State aid to towns throughout Connecticut might plummet in the next fiscal year, and New Haven is expected to be among the hardest hit.

According to a report issued Monday by the Connecticut Conference of Municipalities, more than half of Connecticut’s 169 cŒities and towns will receive diminished state funding unless the General Assembly and Gov. John G. Rowland institute corrective changes in the second year of the state’s budget. If Rowland and other legislative leaders fail to pass such budget reforms, the bulk of the loss will be shouldered by taxpayers.

New Haven is projected to lose up to $2.5 million in overall state aid and $4.6 million in non-education aid for the 2002-2003 fiscal year, the report said.

These estimates do not account for losses due to the payment-in-lieu-of-taxes program, also known as PILOT.

Because state law makes land for private colleges and hospitals tax-exempt, municipalities need some way of recovering the lost revenue. The role of PILOT, which debuted in the late 1970s, is for the state to reimburse Connecticut towns who lose funds because of the law.

But some people believe PILOT is not providing adequate reimbursement.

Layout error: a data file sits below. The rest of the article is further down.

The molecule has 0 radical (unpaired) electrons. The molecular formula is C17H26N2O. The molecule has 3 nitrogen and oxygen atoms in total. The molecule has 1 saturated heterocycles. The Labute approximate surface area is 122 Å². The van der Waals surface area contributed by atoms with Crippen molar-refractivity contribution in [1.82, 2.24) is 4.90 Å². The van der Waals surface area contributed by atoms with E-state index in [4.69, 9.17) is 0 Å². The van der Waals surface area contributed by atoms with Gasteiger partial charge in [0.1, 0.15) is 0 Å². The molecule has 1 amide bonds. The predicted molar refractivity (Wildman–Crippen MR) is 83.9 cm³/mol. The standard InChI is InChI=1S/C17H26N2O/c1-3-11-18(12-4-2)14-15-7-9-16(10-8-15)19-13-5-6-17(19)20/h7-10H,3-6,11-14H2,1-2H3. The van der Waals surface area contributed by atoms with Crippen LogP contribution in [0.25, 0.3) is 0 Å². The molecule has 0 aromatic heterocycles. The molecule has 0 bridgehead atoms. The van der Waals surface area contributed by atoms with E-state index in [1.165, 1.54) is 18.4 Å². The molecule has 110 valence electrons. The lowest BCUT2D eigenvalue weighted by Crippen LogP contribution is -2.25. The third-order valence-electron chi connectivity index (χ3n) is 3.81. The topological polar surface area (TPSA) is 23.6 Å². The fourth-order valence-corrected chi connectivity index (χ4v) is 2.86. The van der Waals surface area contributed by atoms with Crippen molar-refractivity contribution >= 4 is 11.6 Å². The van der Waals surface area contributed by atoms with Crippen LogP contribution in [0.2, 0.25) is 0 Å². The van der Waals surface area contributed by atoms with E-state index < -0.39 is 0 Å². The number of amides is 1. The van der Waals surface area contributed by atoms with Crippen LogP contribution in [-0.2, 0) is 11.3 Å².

If New Haven were fully reimbursed for the tax value of its private colleges and hospitals, it would receive $36.5 million from the state, said Kevin Maloney, public relations director for the Connecticut Conference of Municipalities. It currently receives only $27.3 million.

“In fact, the state has never completely funded towns under PILOT,” said state Rep. William Dyson, of the 94th district. “Towns like New Haven have property that ought to be taxed, so they should be reimbursed fully for that property.”

Under a budget amendment, reimbursement for new business equipment — also covered under PILOT — will be reduced in the coming fiscal year.

Another point of contention regarding the budget is the proposed discontinuation of the revenue sharing grant. The grant currently mandates the state to distribute certain funds at the end of the fiscal year throughout Connecticut’s municipalities. However, the grant has only been in place during years of surplus, so the state has been able to comfortably afford these year-end payments. Making the grant permanent would be a large boon to the towns but a possible drain on the state, should it have to give money during non-surplus years.

Rowland and other legislators have the chance to recommend changes to the budget in February 2002.